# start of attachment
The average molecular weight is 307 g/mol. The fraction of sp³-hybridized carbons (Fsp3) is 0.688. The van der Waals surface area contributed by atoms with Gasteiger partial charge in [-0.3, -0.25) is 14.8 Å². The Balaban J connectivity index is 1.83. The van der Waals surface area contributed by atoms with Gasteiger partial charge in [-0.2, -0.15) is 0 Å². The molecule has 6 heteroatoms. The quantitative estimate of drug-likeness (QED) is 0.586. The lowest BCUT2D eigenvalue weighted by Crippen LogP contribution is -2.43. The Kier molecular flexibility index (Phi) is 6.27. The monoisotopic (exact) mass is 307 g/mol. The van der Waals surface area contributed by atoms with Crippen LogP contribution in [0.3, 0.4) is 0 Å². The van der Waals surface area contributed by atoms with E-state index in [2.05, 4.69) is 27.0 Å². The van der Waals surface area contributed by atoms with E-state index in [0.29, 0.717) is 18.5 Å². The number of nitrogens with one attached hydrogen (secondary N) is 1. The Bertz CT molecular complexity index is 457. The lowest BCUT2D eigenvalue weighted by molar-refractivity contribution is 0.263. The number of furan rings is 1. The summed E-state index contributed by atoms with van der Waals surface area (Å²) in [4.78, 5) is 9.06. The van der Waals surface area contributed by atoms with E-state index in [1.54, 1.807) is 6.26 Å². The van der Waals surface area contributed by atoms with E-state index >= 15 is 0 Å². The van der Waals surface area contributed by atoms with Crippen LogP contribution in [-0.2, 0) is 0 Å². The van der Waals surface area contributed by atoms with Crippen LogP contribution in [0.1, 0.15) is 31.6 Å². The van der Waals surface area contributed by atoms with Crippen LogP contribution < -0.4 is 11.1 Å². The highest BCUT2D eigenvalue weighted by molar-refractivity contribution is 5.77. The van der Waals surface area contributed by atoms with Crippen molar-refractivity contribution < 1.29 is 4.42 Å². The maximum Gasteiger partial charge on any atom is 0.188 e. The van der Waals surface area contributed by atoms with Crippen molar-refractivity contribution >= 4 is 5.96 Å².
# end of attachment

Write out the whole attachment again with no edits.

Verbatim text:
The average molecular weight is 307 g/mol. The fraction of sp³-hybridized carbons (Fsp3) is 0.688. The van der Waals surface area contributed by atoms with Gasteiger partial charge in [-0.3, -0.25) is 14.8 Å². The Balaban J connectivity index is 1.83. The van der Waals surface area contributed by atoms with Gasteiger partial charge in [-0.2, -0.15) is 0 Å². The molecule has 6 heteroatoms. The quantitative estimate of drug-likeness (QED) is 0.586. The lowest BCUT2D eigenvalue weighted by Crippen LogP contribution is -2.43. The Kier molecular flexibility index (Phi) is 6.27. The monoisotopic (exact) mass is 307 g/mol. The van der Waals surface area contributed by atoms with Crippen LogP contribution in [0.3, 0.4) is 0 Å². The van der Waals surface area contributed by atoms with E-state index in [2.05, 4.69) is 27.0 Å². The van der Waals surface area contributed by atoms with E-state index in [0.29, 0.717) is 18.5 Å². The number of nitrogens with one attached hydrogen (secondary N) is 1. The Bertz CT molecular complexity index is 457. The lowest BCUT2D eigenvalue weighted by molar-refractivity contribution is 0.263. The number of furan rings is 1. The summed E-state index contributed by atoms with van der Waals surface area (Å²) in [4.78, 5) is 9.06. The van der Waals surface area contributed by atoms with E-state index in [1.54, 1.807) is 6.26 Å². The van der Waals surface area contributed by atoms with E-state index >= 15 is 0 Å². The van der Waals surface area contributed by atoms with Crippen LogP contribution in [-0.2, 0) is 0 Å². The van der Waals surface area contributed by atoms with Crippen LogP contribution in [0.1, 0.15) is 31.6 Å². The van der Waals surface area contributed by atoms with Crippen LogP contribution < -0.4 is 11.1 Å². The highest BCUT2D eigenvalue weighted by molar-refractivity contribution is 5.77. The van der Waals surface area contributed by atoms with Crippen molar-refractivity contribution < 1.29 is 4.42 Å². The maximum Gasteiger partial charge on any atom is 0.188 e. The van der Waals surface area contributed by atoms with Crippen molar-refractivity contribution >= 4 is 5.96 Å².